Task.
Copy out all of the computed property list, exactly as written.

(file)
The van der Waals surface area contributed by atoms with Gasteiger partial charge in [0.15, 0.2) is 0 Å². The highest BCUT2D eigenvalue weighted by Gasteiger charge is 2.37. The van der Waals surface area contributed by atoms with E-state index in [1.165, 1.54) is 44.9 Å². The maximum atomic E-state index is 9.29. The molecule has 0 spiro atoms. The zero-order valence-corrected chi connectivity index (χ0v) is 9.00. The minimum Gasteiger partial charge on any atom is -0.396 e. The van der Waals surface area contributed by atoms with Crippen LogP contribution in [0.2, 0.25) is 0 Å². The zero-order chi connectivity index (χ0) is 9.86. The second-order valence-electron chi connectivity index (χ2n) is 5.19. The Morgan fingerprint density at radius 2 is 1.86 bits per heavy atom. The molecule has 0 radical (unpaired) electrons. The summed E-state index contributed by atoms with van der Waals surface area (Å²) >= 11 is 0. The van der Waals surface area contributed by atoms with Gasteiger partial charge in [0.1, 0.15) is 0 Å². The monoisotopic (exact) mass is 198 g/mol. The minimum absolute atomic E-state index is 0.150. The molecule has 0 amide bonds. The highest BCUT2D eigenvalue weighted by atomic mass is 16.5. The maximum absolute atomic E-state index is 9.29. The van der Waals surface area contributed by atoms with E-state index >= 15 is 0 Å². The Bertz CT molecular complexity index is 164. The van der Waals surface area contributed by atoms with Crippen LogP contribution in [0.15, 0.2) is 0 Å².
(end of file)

The van der Waals surface area contributed by atoms with Gasteiger partial charge in [0.15, 0.2) is 0 Å². The highest BCUT2D eigenvalue weighted by Gasteiger charge is 2.37. The van der Waals surface area contributed by atoms with E-state index in [1.165, 1.54) is 44.9 Å². The maximum atomic E-state index is 9.29. The molecule has 0 spiro atoms. The zero-order valence-corrected chi connectivity index (χ0v) is 9.00. The minimum Gasteiger partial charge on any atom is -0.396 e. The van der Waals surface area contributed by atoms with Crippen LogP contribution in [0.2, 0.25) is 0 Å². The zero-order chi connectivity index (χ0) is 9.86. The second-order valence-electron chi connectivity index (χ2n) is 5.19. The Morgan fingerprint density at radius 2 is 1.86 bits per heavy atom. The molecule has 0 radical (unpaired) electrons. The summed E-state index contributed by atoms with van der Waals surface area (Å²) >= 11 is 0. The van der Waals surface area contributed by atoms with Gasteiger partial charge in [0.1, 0.15) is 0 Å². The monoisotopic (exact) mass is 198 g/mol. The minimum absolute atomic E-state index is 0.150. The molecule has 0 amide bonds. The highest BCUT2D eigenvalue weighted by atomic mass is 16.5. The maximum absolute atomic E-state index is 9.29. The van der Waals surface area contributed by atoms with E-state index >= 15 is 0 Å². The Bertz CT molecular complexity index is 164. The van der Waals surface area contributed by atoms with Crippen LogP contribution in [0.15, 0.2) is 0 Å².